Reed & Harris's success with Eyes Left! shows how great differences could be between the firm's little magazine and book publishing. Ellery's pamphlet would appeal to some of the firm's core readership — the thirties had left a legacy of educated middle-class readers interested in left-wing options — but the main intention here was clearly to tap a large potential readership amongst members of the Communist Party of Australia (C.P.A.) and its sympathizers. By contrast, relations between Angry Penguins and the Australian Left, in context of the ‘art war’, were often acrimonious. By this time there was already a history of difficulties, stemming from competing attempts to determine the policy direction of the C.A.S., with which John Reed, as ‘lay vice-president’, had himself been involved. The high feeling generated by these disputes was indicated when left-winger Noel Counihan, normally a polite correspondent, described Angry Penguins to party comrade Bernard Smith as ‘pretentious, callow, sophomoric, stupid, panic stricken shit’.26 More disturbing advice came from another of Smith's Party correspondents, Clif Pier, who recommended the use of ‘not too much kid glove’ in dealing with the Angry Penguins group, ‘otherwise we would be following the trail of Rapp which did so much damage in the Soviet’.27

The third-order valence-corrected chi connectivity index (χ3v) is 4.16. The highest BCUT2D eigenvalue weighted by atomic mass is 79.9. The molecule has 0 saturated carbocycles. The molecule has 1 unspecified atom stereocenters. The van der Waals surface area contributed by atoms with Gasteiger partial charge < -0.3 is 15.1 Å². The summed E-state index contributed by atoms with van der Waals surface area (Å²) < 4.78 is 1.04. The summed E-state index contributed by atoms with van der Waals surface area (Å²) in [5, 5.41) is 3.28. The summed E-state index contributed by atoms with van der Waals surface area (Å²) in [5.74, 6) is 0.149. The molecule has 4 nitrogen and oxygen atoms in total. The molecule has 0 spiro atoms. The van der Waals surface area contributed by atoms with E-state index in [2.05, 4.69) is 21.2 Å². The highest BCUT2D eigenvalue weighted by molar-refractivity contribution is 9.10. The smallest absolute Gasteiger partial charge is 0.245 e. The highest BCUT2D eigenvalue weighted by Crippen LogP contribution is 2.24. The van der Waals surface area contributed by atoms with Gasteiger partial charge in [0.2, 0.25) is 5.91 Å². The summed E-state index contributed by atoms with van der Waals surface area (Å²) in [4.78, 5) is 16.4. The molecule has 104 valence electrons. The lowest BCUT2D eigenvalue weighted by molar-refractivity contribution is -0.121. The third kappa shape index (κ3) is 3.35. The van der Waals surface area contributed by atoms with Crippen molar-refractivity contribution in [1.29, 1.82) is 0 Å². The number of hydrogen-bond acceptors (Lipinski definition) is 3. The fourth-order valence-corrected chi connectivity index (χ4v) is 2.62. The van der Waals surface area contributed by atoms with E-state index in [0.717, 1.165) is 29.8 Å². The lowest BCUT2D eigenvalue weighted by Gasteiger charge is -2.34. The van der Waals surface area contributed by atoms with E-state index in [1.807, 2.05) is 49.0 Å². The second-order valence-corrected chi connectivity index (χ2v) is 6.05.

Angry Penguins theoretical writers had made significant appropriations of Marxist theory in concocting Angry Penguins radicalism, but the Left was unhappy about this use of political material outside party discipline, Angry Penguins and left-wing views on artistic autonomy being dramatically different. The exact nature of Angry Penguins challenges to the Party line was manifested when the magazine published a series of theoretical articles by Harris and Albert Tucker, articles which the Left, given space to reply, clearly found highly provocative, thus forming another engagement in the ongoing ‘art war’.28
When it came to small-press book publishing activities, however, the Reed & Harris relations with the Left were more cordial. This was apparent not only in the publication of such titles as Ellery's Eyes Left! and Bruce Williams's The Socialist Order and Freedom, but in the orders from left-wing bookshops.28 Even as late as 1946, after the C.P.A. had joined Conservatives in persecuting Angry Penguins over the Ern Malley episode, Harris wrote to the secretary of its South Australian branch suggesting that Reed & Harris publish an edition of Marx's Anti-Duhring.29 Clearly, the firm again intended to appeal to the left-wing readership, regardless of how things stood between Angry Penguins and Left organisations. Reed & Harris was quite happy to let its magazine and book businesses have different kinds of relationship with left-wing politics, despite apparent contradictions. More than that, it seems that the ‘gap’ between Reed & Harris enterprises was itself being put to strategic advantage because these ‘contradictions’ were useful to the firm in attempts to preserve its own identity and values while working toward an accommodation with the Left.
These kinds of divergence were repeated in other spheres of Reed & Harris activities: for example, in its plans to develop ties with overseas groups engaged in similar activities. This was an important aspiration for a group for which receptivity to overseas cultural work was a central principle. Max Harris worked toward forming